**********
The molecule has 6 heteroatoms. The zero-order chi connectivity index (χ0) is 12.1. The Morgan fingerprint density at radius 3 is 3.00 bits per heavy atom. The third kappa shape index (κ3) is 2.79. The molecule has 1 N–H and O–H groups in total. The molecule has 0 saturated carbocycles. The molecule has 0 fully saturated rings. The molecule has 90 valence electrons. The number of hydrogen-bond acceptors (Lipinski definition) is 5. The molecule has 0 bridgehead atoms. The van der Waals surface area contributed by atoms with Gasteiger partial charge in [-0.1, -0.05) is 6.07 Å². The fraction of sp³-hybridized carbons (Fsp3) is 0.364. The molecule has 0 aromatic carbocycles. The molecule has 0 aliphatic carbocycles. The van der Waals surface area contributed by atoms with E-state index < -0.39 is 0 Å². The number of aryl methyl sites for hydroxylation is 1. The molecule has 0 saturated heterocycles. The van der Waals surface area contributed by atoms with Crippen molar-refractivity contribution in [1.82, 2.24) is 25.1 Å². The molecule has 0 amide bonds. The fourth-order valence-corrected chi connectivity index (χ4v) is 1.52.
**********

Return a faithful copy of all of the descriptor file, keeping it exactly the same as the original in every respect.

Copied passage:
The molecule has 6 heteroatoms. The zero-order chi connectivity index (χ0) is 12.1. The Morgan fingerprint density at radius 3 is 3.00 bits per heavy atom. The third kappa shape index (κ3) is 2.79. The molecule has 1 N–H and O–H groups in total. The molecule has 0 saturated carbocycles. The molecule has 0 fully saturated rings. The molecule has 90 valence electrons. The number of hydrogen-bond acceptors (Lipinski definition) is 5. The molecule has 0 bridgehead atoms. The van der Waals surface area contributed by atoms with Gasteiger partial charge in [-0.1, -0.05) is 6.07 Å². The fraction of sp³-hybridized carbons (Fsp3) is 0.364. The molecule has 0 aromatic carbocycles. The molecule has 0 aliphatic carbocycles. The van der Waals surface area contributed by atoms with E-state index < -0.39 is 0 Å². The number of aryl methyl sites for hydroxylation is 1. The molecule has 0 saturated heterocycles. The van der Waals surface area contributed by atoms with Crippen molar-refractivity contribution in [1.82, 2.24) is 25.1 Å². The molecule has 0 amide bonds. The fourth-order valence-corrected chi connectivity index (χ4v) is 1.52.